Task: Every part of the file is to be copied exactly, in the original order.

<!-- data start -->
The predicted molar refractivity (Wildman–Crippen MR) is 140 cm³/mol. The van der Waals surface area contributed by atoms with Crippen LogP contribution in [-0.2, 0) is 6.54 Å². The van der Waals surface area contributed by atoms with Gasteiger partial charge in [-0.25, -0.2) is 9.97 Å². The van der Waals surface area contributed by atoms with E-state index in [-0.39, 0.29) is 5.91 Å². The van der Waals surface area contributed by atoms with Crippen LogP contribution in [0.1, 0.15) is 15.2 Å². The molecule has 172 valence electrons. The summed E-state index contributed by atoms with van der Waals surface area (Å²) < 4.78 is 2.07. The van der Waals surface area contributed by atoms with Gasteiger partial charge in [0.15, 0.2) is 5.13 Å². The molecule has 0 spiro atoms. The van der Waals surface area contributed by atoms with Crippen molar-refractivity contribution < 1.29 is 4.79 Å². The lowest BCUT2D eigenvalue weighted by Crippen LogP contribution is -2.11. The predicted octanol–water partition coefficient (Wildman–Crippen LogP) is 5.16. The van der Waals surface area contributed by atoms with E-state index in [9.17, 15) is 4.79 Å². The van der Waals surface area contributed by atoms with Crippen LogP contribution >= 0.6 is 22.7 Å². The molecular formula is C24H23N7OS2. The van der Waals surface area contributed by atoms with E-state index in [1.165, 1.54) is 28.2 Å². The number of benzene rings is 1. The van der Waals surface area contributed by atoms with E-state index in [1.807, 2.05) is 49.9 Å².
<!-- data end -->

The predicted molar refractivity (Wildman–Crippen MR) is 140 cm³/mol. The van der Waals surface area contributed by atoms with Crippen LogP contribution in [-0.2, 0) is 6.54 Å². The van der Waals surface area contributed by atoms with Gasteiger partial charge in [-0.25, -0.2) is 9.97 Å². The van der Waals surface area contributed by atoms with E-state index in [-0.39, 0.29) is 5.91 Å². The van der Waals surface area contributed by atoms with Crippen LogP contribution in [0.1, 0.15) is 15.2 Å². The molecule has 172 valence electrons. The summed E-state index contributed by atoms with van der Waals surface area (Å²) < 4.78 is 2.07. The van der Waals surface area contributed by atoms with Gasteiger partial charge in [0.15, 0.2) is 5.13 Å². The molecule has 0 spiro atoms. The van der Waals surface area contributed by atoms with Crippen molar-refractivity contribution < 1.29 is 4.79 Å². The lowest BCUT2D eigenvalue weighted by Crippen LogP contribution is -2.11. The predicted octanol–water partition coefficient (Wildman–Crippen LogP) is 5.16. The van der Waals surface area contributed by atoms with E-state index in [9.17, 15) is 4.79 Å². The van der Waals surface area contributed by atoms with Crippen LogP contribution >= 0.6 is 22.7 Å². The molecular formula is C24H23N7OS2. The van der Waals surface area contributed by atoms with E-state index in [1.165, 1.54) is 28.2 Å². The number of benzene rings is 1. The van der Waals surface area contributed by atoms with E-state index in [1.807, 2.05) is 49.9 Å².